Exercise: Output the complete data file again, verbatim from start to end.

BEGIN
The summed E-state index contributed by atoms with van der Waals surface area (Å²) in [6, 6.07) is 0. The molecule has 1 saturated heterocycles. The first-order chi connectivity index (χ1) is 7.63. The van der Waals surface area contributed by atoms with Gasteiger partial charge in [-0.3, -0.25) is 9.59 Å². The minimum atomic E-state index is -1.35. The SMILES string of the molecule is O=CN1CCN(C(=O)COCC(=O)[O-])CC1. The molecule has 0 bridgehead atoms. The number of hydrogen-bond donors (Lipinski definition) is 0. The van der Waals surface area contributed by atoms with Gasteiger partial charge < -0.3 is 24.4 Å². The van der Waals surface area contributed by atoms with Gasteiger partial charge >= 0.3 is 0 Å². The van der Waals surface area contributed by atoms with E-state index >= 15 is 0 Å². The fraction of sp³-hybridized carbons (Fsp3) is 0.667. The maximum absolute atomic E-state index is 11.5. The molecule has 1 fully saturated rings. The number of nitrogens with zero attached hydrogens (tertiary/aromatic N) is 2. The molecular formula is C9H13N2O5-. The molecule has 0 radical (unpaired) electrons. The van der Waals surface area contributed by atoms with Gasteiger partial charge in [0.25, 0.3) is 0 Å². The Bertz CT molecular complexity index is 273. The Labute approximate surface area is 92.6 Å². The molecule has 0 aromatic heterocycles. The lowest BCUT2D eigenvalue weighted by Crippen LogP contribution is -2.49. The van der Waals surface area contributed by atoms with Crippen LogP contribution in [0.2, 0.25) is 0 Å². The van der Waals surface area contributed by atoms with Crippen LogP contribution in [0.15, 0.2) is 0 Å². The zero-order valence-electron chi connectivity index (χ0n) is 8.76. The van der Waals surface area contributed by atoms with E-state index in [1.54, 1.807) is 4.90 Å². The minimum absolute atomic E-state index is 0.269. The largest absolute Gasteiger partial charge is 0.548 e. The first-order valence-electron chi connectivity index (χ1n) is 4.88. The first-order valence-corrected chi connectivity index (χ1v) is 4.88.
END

The summed E-state index contributed by atoms with van der Waals surface area (Å²) in [6, 6.07) is 0. The molecule has 1 saturated heterocycles. The first-order chi connectivity index (χ1) is 7.63. The van der Waals surface area contributed by atoms with Gasteiger partial charge in [-0.3, -0.25) is 9.59 Å². The minimum atomic E-state index is -1.35. The SMILES string of the molecule is O=CN1CCN(C(=O)COCC(=O)[O-])CC1. The molecule has 0 bridgehead atoms. The number of hydrogen-bond donors (Lipinski definition) is 0. The van der Waals surface area contributed by atoms with Gasteiger partial charge < -0.3 is 24.4 Å². The van der Waals surface area contributed by atoms with Gasteiger partial charge >= 0.3 is 0 Å². The van der Waals surface area contributed by atoms with E-state index >= 15 is 0 Å². The fraction of sp³-hybridized carbons (Fsp3) is 0.667. The maximum absolute atomic E-state index is 11.5. The molecule has 1 fully saturated rings. The number of nitrogens with zero attached hydrogens (tertiary/aromatic N) is 2. The molecular formula is C9H13N2O5-. The molecule has 0 radical (unpaired) electrons. The van der Waals surface area contributed by atoms with Gasteiger partial charge in [0.25, 0.3) is 0 Å². The Bertz CT molecular complexity index is 273. The Labute approximate surface area is 92.6 Å². The molecule has 0 aromatic heterocycles. The lowest BCUT2D eigenvalue weighted by Crippen LogP contribution is -2.49. The van der Waals surface area contributed by atoms with Crippen LogP contribution in [0.2, 0.25) is 0 Å². The van der Waals surface area contributed by atoms with Crippen LogP contribution in [0.15, 0.2) is 0 Å². The zero-order valence-electron chi connectivity index (χ0n) is 8.76. The van der Waals surface area contributed by atoms with E-state index in [1.54, 1.807) is 4.90 Å². The minimum absolute atomic E-state index is 0.269. The largest absolute Gasteiger partial charge is 0.548 e. The first-order valence-electron chi connectivity index (χ1n) is 4.88. The first-order valence-corrected chi connectivity index (χ1v) is 4.88.